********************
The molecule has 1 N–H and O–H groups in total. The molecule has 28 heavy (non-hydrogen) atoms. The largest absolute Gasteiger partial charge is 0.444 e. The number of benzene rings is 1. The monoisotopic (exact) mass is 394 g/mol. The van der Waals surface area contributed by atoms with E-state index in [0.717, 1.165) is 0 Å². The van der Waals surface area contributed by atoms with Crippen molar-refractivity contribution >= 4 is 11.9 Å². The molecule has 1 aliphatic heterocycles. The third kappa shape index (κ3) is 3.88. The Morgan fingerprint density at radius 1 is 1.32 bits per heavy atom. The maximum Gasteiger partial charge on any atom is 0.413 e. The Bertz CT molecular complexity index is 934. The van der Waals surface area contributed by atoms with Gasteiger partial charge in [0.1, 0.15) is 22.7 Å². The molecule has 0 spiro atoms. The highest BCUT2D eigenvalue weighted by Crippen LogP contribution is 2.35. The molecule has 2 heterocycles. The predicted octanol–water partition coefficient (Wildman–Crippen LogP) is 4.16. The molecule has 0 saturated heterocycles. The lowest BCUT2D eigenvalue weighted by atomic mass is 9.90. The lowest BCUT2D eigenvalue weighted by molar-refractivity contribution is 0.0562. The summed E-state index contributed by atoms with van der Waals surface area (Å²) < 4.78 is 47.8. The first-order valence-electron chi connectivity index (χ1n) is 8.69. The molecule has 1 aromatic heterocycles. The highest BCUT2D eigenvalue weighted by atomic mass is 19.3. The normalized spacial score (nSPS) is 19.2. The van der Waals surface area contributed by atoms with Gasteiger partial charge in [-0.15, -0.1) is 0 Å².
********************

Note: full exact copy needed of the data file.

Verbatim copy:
The molecule has 1 N–H and O–H groups in total. The molecule has 28 heavy (non-hydrogen) atoms. The largest absolute Gasteiger partial charge is 0.444 e. The number of benzene rings is 1. The monoisotopic (exact) mass is 394 g/mol. The van der Waals surface area contributed by atoms with E-state index in [0.717, 1.165) is 0 Å². The van der Waals surface area contributed by atoms with Crippen molar-refractivity contribution >= 4 is 11.9 Å². The molecule has 1 aliphatic heterocycles. The third kappa shape index (κ3) is 3.88. The Morgan fingerprint density at radius 1 is 1.32 bits per heavy atom. The maximum Gasteiger partial charge on any atom is 0.413 e. The Bertz CT molecular complexity index is 934. The van der Waals surface area contributed by atoms with Gasteiger partial charge in [0.1, 0.15) is 22.7 Å². The molecule has 0 spiro atoms. The highest BCUT2D eigenvalue weighted by Crippen LogP contribution is 2.35. The molecule has 2 heterocycles. The predicted octanol–water partition coefficient (Wildman–Crippen LogP) is 4.16. The molecule has 0 saturated heterocycles. The lowest BCUT2D eigenvalue weighted by atomic mass is 9.90. The lowest BCUT2D eigenvalue weighted by molar-refractivity contribution is 0.0562. The summed E-state index contributed by atoms with van der Waals surface area (Å²) < 4.78 is 47.8. The first-order valence-electron chi connectivity index (χ1n) is 8.69. The molecule has 1 aromatic heterocycles. The highest BCUT2D eigenvalue weighted by atomic mass is 19.3. The normalized spacial score (nSPS) is 19.2. The van der Waals surface area contributed by atoms with Gasteiger partial charge in [-0.15, -0.1) is 0 Å².